Gender stereotypes make me viscerally angry.
Good for you, you might think. Stereotypes should make us all angry! They’re lazy writing, lazy storytelling, lazy thinking. So this is news?
It’s not. I know it’s not news. But at the same time, how can it not be important when even though everyone knows stereotypes are wrong and we shouldn’t use them and we should treat people equally, etc. they just keep cropping up again and again in all sorts of popular contexts?
Here’s the example that prompted me to write this: I enjoyed Rizzoli & Isles. Really. It’s a fun, fluffy TV police procedural in which the buddy cops both happen to be women. But I finished watching their first-season episode “I Kissed a Girl,” which involves one of our heroines pretending to be lesbian* in order to catch a murderer. I admit, the range of lesbian women she met was more diverse than you’d see on most TV shows (though if you squinted, you’d miss the few butch-esque women relegated to the background — it’s difficult to tell whether the showrunners were scared of showing their audiences non-traditional ways of being female or trying too hard not to be stereotypical), and they were characterized about as well as any other non-recurring character. But a lot of the episode turned into: “See? Whatever their sexual orientation, women are still typically feminine, and men are still masculine, and when they’re not, it’s weird.”
This was particularly brought out in the character of Jorge, a male nurse** with whom Isles sets up Rizzoli earlier in the episode. Jorge’s a vaguely effeminate guy who wants to be a stay-at-home dad, and Rizzoli doesn’t like him at all. Fair enough. She’s not attracted to that kind of man: again, fair enough.
However, the story never explicitly goes into why this guy isn’t right for Jane. Even Isles doesn’t argue that Jorge’s style of masculinity is okay and perfectly attractive to some straight women. Through dialogue and cinematography, the episode makes it clear that, duh!, nurturing guys like Jorge are unattractive, because they’re not manly.
And then there’s the really uncomfortable scene where Rizzoli is wearing a wire during her fake lesbian dates (Why? Can’t they have actual undercover back-up female cops to protect her? Isn’t that kind of evidence inadmissible in court anyway?) so that her two straight male colleagues can listen in and occasionally pronounce judgments on the femininity of these members of the lesbian community. (“All they talk about is feelings.” = Yes, I accept that these people are legitimately feminine.)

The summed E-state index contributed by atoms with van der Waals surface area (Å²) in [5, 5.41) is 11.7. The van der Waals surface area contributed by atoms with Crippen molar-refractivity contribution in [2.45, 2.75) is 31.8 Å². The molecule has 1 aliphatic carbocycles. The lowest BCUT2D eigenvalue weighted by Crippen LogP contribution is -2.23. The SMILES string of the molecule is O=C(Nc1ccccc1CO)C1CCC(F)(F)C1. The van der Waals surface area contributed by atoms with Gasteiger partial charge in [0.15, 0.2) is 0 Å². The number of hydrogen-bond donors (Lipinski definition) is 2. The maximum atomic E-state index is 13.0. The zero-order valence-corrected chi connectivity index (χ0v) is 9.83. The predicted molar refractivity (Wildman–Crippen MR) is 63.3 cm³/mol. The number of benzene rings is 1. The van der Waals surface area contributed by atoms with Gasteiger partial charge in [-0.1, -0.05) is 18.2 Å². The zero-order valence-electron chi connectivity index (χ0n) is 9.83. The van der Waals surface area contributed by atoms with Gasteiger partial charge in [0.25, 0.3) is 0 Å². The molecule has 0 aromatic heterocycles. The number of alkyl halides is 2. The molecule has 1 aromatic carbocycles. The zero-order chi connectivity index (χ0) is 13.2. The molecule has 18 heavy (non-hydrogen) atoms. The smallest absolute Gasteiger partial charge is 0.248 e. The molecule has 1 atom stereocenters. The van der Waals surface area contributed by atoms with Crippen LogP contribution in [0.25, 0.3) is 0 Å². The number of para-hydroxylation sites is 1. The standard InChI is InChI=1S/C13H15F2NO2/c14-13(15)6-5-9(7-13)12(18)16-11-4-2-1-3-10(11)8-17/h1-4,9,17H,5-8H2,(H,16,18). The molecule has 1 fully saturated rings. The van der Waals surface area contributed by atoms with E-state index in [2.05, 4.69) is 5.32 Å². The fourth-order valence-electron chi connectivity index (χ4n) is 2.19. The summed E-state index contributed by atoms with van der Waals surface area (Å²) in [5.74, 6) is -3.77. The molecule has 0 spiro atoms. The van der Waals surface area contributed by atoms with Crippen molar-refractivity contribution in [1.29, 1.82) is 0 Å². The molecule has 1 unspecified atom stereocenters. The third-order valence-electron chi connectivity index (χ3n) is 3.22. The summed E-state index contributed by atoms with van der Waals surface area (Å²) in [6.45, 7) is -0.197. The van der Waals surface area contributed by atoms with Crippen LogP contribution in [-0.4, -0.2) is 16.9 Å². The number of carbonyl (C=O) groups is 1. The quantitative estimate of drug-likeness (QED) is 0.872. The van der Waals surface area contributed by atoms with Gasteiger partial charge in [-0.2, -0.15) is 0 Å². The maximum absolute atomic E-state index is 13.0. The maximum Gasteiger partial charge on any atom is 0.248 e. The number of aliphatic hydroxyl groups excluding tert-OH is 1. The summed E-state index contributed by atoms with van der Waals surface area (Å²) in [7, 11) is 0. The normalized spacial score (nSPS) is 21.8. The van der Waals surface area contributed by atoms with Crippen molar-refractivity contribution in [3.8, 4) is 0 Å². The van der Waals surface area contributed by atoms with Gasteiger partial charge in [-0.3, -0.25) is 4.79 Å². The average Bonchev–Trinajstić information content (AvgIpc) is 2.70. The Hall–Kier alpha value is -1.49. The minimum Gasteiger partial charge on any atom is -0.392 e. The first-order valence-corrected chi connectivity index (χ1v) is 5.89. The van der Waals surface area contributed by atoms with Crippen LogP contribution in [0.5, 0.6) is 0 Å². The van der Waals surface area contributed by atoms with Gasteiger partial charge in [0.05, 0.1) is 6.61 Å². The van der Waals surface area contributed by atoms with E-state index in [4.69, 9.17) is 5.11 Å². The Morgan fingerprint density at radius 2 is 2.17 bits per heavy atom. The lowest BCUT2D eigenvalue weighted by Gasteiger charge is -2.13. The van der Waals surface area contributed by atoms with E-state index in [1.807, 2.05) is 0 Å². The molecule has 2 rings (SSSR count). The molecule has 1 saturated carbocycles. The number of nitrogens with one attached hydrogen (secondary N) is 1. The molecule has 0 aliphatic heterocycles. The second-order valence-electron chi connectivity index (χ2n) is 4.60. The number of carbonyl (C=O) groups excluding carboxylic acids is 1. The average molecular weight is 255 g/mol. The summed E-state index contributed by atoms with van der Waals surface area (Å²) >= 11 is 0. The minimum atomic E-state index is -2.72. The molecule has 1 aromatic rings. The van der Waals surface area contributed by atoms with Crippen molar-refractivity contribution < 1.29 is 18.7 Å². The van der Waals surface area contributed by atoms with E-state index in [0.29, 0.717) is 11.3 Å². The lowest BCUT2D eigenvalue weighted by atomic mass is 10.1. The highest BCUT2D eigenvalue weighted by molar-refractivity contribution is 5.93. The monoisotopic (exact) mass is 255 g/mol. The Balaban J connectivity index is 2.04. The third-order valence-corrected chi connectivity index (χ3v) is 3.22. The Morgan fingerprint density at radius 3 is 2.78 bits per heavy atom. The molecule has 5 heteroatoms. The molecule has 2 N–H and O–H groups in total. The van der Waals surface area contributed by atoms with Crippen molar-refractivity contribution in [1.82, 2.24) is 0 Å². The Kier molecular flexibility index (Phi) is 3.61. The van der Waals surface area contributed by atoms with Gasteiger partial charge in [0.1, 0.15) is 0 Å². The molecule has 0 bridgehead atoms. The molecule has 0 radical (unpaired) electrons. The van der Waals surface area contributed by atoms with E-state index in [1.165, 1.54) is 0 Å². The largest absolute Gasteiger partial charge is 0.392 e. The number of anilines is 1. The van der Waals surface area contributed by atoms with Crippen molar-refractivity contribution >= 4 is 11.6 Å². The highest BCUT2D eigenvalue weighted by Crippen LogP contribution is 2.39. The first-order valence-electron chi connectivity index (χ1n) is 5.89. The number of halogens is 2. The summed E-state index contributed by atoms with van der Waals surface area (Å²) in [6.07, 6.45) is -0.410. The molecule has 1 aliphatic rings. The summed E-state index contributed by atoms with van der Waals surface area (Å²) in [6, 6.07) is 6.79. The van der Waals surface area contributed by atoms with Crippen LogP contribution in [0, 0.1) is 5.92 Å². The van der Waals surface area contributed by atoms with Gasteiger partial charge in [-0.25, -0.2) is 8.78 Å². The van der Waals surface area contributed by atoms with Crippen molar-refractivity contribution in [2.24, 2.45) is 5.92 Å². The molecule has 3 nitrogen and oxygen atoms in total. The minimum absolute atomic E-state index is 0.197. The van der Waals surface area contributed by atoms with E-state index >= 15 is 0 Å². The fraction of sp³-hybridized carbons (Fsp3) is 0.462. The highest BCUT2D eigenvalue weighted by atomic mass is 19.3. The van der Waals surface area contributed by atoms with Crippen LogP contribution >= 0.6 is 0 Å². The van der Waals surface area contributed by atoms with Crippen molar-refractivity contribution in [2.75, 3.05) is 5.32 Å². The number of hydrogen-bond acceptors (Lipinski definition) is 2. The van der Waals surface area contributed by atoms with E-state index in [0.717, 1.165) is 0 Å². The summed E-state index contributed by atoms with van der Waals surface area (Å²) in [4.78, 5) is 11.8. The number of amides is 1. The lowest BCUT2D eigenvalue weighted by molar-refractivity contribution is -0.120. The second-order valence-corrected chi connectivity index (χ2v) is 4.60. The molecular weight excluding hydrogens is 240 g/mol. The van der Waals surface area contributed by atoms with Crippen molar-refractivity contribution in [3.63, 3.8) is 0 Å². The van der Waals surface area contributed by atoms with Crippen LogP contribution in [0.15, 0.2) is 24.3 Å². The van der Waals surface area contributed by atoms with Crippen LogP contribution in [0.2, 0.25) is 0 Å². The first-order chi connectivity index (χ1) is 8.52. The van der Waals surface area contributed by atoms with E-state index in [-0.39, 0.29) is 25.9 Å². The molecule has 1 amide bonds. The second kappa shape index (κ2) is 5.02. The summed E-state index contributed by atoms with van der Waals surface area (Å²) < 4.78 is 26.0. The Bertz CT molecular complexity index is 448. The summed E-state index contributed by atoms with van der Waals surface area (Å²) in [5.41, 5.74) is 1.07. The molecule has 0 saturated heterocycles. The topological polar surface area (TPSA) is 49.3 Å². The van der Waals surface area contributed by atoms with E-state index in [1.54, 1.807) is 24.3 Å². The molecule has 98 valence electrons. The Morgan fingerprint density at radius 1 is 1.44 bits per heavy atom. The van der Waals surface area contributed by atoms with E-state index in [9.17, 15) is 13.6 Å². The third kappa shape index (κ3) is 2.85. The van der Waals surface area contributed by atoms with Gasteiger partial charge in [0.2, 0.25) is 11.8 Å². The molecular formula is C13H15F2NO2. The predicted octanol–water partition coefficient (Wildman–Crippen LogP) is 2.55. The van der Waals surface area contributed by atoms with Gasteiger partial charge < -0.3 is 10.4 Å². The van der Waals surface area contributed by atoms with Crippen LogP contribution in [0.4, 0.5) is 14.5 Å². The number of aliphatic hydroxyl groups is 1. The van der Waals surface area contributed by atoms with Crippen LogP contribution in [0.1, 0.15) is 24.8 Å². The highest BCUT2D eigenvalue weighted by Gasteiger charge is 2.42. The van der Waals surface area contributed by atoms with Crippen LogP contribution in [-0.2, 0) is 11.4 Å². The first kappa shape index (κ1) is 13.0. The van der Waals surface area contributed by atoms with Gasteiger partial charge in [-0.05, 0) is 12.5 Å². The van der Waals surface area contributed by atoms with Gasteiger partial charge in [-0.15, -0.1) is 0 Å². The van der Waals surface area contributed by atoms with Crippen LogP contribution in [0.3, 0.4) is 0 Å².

As you can probably tell, I have a lot of problems with this episode***. I admit, part of those problems is me — I came to the series with high expectations: the main characters are women who work in male-dominated professions! They’re friends with each other! They’re routinely called the gayest not-gay show on TV!
But I guess I’ve learned my lesson: just because a show stars women, is written by women, and is produced by women doesn’t mean it’s going to avoid unhelpful messages about sex and gender.
See, at this point, for me, it’s not even about avoiding lazy generalizations. It’s about explicitly or implicitly judging people based on that laziness.
At this point, I should point out that I’ve got a horse in this race: a lot of the way I present myself is not generally accepted as feminine. My hair is short, I don’t wear make-up (except when I’m dressing up), and I prefer clothing that’s more androgynous. People frequently make assumptions about other parts of my personality based on how I choose to express my womanhood. It can be a frustrating experience, and of course that informs the way I interpret stories like “I Kissed a Girl.”